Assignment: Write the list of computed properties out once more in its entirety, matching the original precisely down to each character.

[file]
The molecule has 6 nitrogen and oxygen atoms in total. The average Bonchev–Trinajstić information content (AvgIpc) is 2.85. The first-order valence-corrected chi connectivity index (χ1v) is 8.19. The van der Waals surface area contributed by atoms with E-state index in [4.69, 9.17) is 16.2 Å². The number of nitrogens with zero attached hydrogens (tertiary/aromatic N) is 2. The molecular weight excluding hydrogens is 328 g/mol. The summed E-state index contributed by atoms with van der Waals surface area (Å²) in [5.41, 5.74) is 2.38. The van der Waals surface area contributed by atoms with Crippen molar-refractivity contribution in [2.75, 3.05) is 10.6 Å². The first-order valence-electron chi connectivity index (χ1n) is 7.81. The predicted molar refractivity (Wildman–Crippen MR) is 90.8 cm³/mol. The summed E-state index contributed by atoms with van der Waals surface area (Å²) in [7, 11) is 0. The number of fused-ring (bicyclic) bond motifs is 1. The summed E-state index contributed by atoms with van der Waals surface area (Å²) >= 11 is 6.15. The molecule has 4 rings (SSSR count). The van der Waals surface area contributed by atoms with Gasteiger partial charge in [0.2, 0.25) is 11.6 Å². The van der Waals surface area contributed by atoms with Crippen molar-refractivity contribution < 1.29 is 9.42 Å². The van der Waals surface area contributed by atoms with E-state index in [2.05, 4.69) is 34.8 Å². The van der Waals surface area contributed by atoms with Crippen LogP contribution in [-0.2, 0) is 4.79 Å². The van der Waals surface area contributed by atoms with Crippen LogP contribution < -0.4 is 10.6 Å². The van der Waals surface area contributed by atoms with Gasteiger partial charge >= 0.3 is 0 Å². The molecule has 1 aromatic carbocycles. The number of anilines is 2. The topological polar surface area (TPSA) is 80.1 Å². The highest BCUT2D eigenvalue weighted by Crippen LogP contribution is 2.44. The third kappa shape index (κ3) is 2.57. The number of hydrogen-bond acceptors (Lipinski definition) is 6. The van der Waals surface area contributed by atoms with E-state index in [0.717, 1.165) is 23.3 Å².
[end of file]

The molecule has 6 nitrogen and oxygen atoms in total. The average Bonchev–Trinajstić information content (AvgIpc) is 2.85. The first-order valence-corrected chi connectivity index (χ1v) is 8.19. The van der Waals surface area contributed by atoms with E-state index in [4.69, 9.17) is 16.2 Å². The number of nitrogens with zero attached hydrogens (tertiary/aromatic N) is 2. The molecular weight excluding hydrogens is 328 g/mol. The summed E-state index contributed by atoms with van der Waals surface area (Å²) in [5.41, 5.74) is 2.38. The van der Waals surface area contributed by atoms with Crippen molar-refractivity contribution in [2.75, 3.05) is 10.6 Å². The first-order valence-electron chi connectivity index (χ1n) is 7.81. The predicted molar refractivity (Wildman–Crippen MR) is 90.8 cm³/mol. The summed E-state index contributed by atoms with van der Waals surface area (Å²) in [7, 11) is 0. The number of fused-ring (bicyclic) bond motifs is 1. The summed E-state index contributed by atoms with van der Waals surface area (Å²) >= 11 is 6.15. The molecule has 4 rings (SSSR count). The van der Waals surface area contributed by atoms with Gasteiger partial charge in [0.2, 0.25) is 11.6 Å². The van der Waals surface area contributed by atoms with Crippen molar-refractivity contribution < 1.29 is 9.42 Å². The van der Waals surface area contributed by atoms with E-state index in [2.05, 4.69) is 34.8 Å². The van der Waals surface area contributed by atoms with Crippen LogP contribution in [-0.2, 0) is 4.79 Å². The van der Waals surface area contributed by atoms with Crippen LogP contribution < -0.4 is 10.6 Å². The van der Waals surface area contributed by atoms with Gasteiger partial charge >= 0.3 is 0 Å². The molecule has 1 aromatic carbocycles. The number of anilines is 2. The topological polar surface area (TPSA) is 80.1 Å². The highest BCUT2D eigenvalue weighted by Crippen LogP contribution is 2.44. The third kappa shape index (κ3) is 2.57. The number of hydrogen-bond acceptors (Lipinski definition) is 6. The van der Waals surface area contributed by atoms with E-state index in [0.717, 1.165) is 23.3 Å².